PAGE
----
YOU DON’T KNOW THE HALF OF IT
There are two sides or more to every life.
I lead two lives. One loves to hang out in bookstores and libraries, and put out a newsletter and hold a sign about kids and reading. For Christmas, one sister buys me a healthy gift certificate to a bookstore in the Village. For Christmas, I send only books to both sisters and my three daughters and my five grandchildren and my nieces and nephews and their kids. My apartment is spilling over with books. I sleep on the couch rather than the bed because I like the way the lamp by the couch lights up the book I’m reading before I’m ready to sleep, or when I frequently wake up two hours later from things that keep going bump in the night. I have more than one copy of some books.
My other life likes sleeping on the couch, too. That’s where my little clock-radio is, on the coffee table, sitting wobbly some nights atop a jagged, ever-changing pile of books and magazines. I need a radio on to fall asleep. I need sports talk. I don’t need scores. I need talk. Marty from Woodside. Vince from Staten Island. When I visit my youngest daughter in Wyoming, some nights I can’t find a sports station. Then I have to make do with talk about alien abductions on ‘Coast to Coast’ radio.
On the bus to visit my friend in Boston last weekend, I read from a book of stories by Alice Munro, who had just won the Nobel Prize. She’s my all-time favorite writer, which you wouldn’t think from a guy who listens to sports talk to get himself to sleep every night. Her stories make you put the book down when you finish one to let your mind and your whole life readjust to your surroundings. I’m moved to easy tears at the end of some of her stories. I’ve read a few of them out loud to a friend over the years. There were times I had to stop and clear my throat, so perfect and miraculous were some of her sentences.
I’m from a small rural town in the western part of New York State. Not too different from Munro’s Canadian settings. I’m a displaced person I realize when I’m reading her.
When the bus was approaching Boston, I put the book away in my backpack. I wanted to be alert so I could see Fenway Park out the right-side window. The small town kid in me never tires of seeing the park the way it sits there squeezed among the old buildings. The big book-cluttered house of my friend where I’d be staying is very stimulating and comforting to me with all his stacks of reading matter. So is the high quality of Boston sports talk. Tommy from Dorchester. Jonah from Newton.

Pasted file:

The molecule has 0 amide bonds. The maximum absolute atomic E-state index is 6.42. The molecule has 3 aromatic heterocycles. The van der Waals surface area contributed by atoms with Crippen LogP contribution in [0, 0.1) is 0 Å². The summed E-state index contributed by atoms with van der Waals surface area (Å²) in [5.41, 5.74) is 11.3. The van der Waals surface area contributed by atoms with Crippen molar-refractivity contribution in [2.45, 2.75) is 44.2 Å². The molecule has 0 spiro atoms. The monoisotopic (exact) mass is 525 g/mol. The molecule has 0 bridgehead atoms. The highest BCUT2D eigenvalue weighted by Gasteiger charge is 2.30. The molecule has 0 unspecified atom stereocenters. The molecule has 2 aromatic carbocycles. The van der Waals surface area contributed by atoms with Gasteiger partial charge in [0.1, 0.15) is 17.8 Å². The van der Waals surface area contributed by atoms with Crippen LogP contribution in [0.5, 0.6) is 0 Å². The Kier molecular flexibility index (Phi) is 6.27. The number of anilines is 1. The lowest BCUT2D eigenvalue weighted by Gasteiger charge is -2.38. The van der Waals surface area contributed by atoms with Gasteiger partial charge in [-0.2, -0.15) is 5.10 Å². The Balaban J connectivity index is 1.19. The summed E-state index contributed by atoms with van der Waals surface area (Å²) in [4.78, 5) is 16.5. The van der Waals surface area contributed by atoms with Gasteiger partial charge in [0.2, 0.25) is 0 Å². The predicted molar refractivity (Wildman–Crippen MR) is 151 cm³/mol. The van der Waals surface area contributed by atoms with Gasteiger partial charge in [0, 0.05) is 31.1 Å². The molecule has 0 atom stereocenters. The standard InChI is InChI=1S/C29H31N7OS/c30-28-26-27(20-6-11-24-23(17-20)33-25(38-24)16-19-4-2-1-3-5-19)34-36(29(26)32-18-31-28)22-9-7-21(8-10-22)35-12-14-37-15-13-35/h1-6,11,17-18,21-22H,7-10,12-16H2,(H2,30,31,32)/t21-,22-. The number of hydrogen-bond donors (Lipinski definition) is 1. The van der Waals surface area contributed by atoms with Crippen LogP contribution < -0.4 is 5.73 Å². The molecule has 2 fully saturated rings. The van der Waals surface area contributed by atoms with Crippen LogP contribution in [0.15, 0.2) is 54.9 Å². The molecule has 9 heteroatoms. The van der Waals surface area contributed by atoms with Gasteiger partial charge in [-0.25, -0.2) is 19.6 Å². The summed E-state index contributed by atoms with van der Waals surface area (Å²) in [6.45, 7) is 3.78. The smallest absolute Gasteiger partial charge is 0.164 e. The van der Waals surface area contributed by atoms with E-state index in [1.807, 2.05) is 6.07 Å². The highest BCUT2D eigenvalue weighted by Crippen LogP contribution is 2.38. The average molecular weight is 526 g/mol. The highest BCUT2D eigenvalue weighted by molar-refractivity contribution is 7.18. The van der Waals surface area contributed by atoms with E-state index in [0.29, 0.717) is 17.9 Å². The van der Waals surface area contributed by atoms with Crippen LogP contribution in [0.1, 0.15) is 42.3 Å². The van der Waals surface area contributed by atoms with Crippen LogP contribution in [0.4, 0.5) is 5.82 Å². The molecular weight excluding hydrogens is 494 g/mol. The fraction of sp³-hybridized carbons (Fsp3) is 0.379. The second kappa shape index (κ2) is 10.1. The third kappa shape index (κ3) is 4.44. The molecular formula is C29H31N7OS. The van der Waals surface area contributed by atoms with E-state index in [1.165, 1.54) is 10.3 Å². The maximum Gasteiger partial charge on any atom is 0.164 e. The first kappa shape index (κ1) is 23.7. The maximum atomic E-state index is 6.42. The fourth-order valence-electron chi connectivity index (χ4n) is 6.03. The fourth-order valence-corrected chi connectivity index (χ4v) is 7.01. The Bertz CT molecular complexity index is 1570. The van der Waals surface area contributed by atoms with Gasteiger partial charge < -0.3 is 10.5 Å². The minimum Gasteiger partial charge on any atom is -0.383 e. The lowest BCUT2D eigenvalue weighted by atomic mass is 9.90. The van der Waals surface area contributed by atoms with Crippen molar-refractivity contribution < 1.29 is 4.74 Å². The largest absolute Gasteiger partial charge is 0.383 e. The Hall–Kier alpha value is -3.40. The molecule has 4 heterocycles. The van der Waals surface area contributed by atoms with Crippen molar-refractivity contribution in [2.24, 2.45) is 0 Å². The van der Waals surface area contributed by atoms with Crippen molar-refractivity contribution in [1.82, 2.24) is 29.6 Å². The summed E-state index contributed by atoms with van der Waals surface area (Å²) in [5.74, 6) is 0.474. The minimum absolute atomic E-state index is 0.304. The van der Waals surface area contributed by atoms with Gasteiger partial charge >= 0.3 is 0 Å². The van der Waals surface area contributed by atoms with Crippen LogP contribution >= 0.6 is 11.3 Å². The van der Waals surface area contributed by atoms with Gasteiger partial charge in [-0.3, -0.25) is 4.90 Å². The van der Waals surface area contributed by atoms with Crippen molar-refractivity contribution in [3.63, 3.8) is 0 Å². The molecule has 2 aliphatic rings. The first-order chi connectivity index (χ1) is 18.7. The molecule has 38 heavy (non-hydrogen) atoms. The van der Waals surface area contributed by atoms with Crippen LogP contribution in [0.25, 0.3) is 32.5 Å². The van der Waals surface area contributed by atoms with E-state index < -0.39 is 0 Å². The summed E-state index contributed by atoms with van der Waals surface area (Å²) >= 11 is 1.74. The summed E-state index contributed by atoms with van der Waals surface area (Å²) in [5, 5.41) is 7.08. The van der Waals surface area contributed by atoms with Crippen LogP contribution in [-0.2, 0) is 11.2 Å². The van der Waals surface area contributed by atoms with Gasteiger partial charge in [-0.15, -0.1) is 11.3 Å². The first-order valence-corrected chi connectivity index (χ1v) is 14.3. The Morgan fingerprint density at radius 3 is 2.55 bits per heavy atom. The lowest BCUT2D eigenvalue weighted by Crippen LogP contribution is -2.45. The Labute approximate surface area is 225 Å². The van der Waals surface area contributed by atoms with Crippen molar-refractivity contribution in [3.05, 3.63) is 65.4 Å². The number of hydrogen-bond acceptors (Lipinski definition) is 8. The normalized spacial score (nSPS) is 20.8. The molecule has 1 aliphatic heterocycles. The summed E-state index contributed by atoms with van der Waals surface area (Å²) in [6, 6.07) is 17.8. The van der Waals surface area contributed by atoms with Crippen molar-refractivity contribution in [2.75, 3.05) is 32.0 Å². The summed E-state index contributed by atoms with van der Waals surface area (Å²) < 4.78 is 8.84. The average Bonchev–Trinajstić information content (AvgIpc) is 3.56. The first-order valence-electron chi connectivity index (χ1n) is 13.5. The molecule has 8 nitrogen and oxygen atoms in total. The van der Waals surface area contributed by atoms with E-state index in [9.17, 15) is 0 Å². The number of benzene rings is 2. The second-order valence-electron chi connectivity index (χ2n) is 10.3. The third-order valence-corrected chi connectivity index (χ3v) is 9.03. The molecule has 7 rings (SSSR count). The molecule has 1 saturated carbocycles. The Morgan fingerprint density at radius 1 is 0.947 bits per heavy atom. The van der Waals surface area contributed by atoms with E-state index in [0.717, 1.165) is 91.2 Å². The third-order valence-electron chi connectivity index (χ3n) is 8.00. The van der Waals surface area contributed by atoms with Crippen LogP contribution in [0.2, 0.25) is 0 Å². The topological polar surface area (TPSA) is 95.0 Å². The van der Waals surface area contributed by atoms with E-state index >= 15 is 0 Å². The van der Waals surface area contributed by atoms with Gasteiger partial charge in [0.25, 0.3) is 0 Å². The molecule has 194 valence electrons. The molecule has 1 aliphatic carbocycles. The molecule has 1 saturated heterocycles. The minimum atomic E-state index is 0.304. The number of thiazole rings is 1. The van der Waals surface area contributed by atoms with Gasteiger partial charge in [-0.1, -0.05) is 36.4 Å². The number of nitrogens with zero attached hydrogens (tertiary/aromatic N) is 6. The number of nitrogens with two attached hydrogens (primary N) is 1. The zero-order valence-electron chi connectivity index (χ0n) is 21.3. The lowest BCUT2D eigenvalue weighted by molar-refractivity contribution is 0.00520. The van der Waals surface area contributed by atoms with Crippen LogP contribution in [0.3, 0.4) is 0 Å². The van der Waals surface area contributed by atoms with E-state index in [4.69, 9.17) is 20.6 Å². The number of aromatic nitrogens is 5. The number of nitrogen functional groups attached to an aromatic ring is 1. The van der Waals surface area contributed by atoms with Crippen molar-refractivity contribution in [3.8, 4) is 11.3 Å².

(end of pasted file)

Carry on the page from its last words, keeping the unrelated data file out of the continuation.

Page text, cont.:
Some women I dated over the years, knew, but denied it for years in some cases, when they saw my house or my apartment, with all the books, and the dust under some of them, that this was not a guy who was going to get married again.
Two weeks ago two guys who I worked with on a magazine I edited in Cleveland stayed at my place for a few days. They’re younger. Both writers, like me. And, like me, both sports fans, big time. We drank beer most of the nights at a bar down the street and watched, and talked, baseball and football till the wee hours.
One thing about Alice Munro I noticed in all her stories is that they’re not about you. They’re exactly about the people in the story. They are so particular, rendered in such a way that they become more real than any people you read about in other writers’ stories. They’re not even about her. I like that. It’s like looking at a box of random old family snapshots at a flea market. The names and dates written in white ink.
Not everybody on buses is reading Alice Munro. Though the people on a bus to Boston are more apt to be reading something than passengers on buses I’ve taken to other places. They mostly look bright, like you think people going to Boston for the long weekend would. Less than half of them got off to get food when the bus stopped for 15 minutes at a Burger King. Most buses empty out at such stops, some of the sleepy people with long cigarettes in their mouths waiting to be lit as soon as they file off the bus. The guy sitting next to me had a Mac Pro on his lap and was writing music on it. It made me think of Sister Ambrosine in grade school making musical staffs on the blackboard with a rake-like holder with five long pieces of white chalk in it.
She made sure we knew how to read and spell and write neatly. We had to stand up straight sometimes and
What would the NYC public school grads who read at such a poor level do on the bus? Would they read? Or would they sleep? Would they even be going to Boston for the weekend? What if they had had Sister Ambrosine? I wonder if that would have made a difference. What do you think?
Stephen King has a new book out. So does Donna Tartt. And Elizabeth Gilbert. And Alice McDermott. And Terry McMillan. And Amos Oz. Jonathan Franzen, too. And Dave Eggers. Alice Munro’s paperback collections are hastily being restocked since she won her big award. I wish I had a long bus ride, long enough to read them all. When I needed a break, I could pull my iPhone out of my left hip pocket and dig my ear buds out of my backpack and listen to some sports talk, while the country glided by the window. Toss me a cigarette, I think there’s one in my raincoat.
On Saturday my Boston friend drove 45 minutes to Lowell so we could see Jack Kerouac’s grave. That night we went to a local tavern to watch the first few innings of the Red Sox game. We listened to the rest of it on a good radio in his big kitchen. Nice day.